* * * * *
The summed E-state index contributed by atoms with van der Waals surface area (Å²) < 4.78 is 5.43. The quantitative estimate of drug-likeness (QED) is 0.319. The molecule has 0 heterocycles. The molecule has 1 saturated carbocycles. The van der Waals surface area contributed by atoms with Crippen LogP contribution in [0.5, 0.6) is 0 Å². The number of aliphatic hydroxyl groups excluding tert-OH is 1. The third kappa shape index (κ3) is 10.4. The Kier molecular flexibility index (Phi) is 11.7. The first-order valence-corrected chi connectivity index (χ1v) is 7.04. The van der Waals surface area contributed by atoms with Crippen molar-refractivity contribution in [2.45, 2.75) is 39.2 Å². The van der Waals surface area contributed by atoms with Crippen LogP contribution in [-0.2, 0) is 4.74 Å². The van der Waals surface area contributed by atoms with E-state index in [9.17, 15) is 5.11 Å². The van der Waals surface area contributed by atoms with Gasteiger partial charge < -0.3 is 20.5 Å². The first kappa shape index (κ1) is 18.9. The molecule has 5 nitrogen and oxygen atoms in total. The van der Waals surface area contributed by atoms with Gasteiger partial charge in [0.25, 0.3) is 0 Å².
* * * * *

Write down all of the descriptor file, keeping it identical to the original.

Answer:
The summed E-state index contributed by atoms with van der Waals surface area (Å²) < 4.78 is 5.43. The quantitative estimate of drug-likeness (QED) is 0.319. The molecule has 0 heterocycles. The molecule has 1 saturated carbocycles. The van der Waals surface area contributed by atoms with Crippen LogP contribution in [0.5, 0.6) is 0 Å². The number of aliphatic hydroxyl groups excluding tert-OH is 1. The third kappa shape index (κ3) is 10.4. The Kier molecular flexibility index (Phi) is 11.7. The first-order valence-corrected chi connectivity index (χ1v) is 7.04. The van der Waals surface area contributed by atoms with Crippen molar-refractivity contribution in [2.45, 2.75) is 39.2 Å². The van der Waals surface area contributed by atoms with Crippen LogP contribution in [-0.2, 0) is 4.74 Å². The van der Waals surface area contributed by atoms with E-state index in [9.17, 15) is 5.11 Å². The van der Waals surface area contributed by atoms with Gasteiger partial charge < -0.3 is 20.5 Å². The first kappa shape index (κ1) is 18.9. The molecule has 5 nitrogen and oxygen atoms in total. The van der Waals surface area contributed by atoms with Gasteiger partial charge in [0.25, 0.3) is 0 Å².